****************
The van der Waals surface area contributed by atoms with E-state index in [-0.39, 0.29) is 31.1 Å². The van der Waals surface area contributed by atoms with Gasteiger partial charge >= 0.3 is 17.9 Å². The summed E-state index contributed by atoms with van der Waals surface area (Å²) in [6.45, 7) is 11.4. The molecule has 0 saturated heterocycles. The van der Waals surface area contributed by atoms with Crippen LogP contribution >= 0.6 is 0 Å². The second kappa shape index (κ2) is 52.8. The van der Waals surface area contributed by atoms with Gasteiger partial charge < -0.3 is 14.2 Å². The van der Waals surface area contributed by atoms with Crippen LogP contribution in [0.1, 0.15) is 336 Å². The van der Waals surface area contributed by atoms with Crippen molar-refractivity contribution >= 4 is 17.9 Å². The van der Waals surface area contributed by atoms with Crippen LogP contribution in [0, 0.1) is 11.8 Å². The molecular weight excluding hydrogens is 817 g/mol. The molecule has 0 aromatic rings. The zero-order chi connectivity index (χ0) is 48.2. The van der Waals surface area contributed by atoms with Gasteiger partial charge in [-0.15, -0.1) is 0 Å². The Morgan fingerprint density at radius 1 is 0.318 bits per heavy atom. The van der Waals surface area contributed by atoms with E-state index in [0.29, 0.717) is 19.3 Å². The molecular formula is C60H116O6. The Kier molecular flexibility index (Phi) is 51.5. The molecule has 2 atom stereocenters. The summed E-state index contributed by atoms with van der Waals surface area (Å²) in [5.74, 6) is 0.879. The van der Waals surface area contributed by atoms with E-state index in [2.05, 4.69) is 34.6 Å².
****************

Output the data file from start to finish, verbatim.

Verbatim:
The van der Waals surface area contributed by atoms with E-state index in [-0.39, 0.29) is 31.1 Å². The van der Waals surface area contributed by atoms with Gasteiger partial charge >= 0.3 is 17.9 Å². The summed E-state index contributed by atoms with van der Waals surface area (Å²) in [6.45, 7) is 11.4. The molecule has 0 saturated heterocycles. The van der Waals surface area contributed by atoms with Crippen LogP contribution >= 0.6 is 0 Å². The second kappa shape index (κ2) is 52.8. The van der Waals surface area contributed by atoms with Gasteiger partial charge < -0.3 is 14.2 Å². The van der Waals surface area contributed by atoms with Crippen LogP contribution in [0.1, 0.15) is 336 Å². The van der Waals surface area contributed by atoms with Crippen molar-refractivity contribution >= 4 is 17.9 Å². The van der Waals surface area contributed by atoms with Crippen LogP contribution in [0, 0.1) is 11.8 Å². The molecular weight excluding hydrogens is 817 g/mol. The molecule has 0 aromatic rings. The zero-order chi connectivity index (χ0) is 48.2. The van der Waals surface area contributed by atoms with Gasteiger partial charge in [-0.15, -0.1) is 0 Å². The Morgan fingerprint density at radius 1 is 0.318 bits per heavy atom. The van der Waals surface area contributed by atoms with E-state index in [0.29, 0.717) is 19.3 Å². The molecular formula is C60H116O6. The Kier molecular flexibility index (Phi) is 51.5. The molecule has 2 atom stereocenters. The summed E-state index contributed by atoms with van der Waals surface area (Å²) in [5.74, 6) is 0.879. The van der Waals surface area contributed by atoms with E-state index in [2.05, 4.69) is 34.6 Å².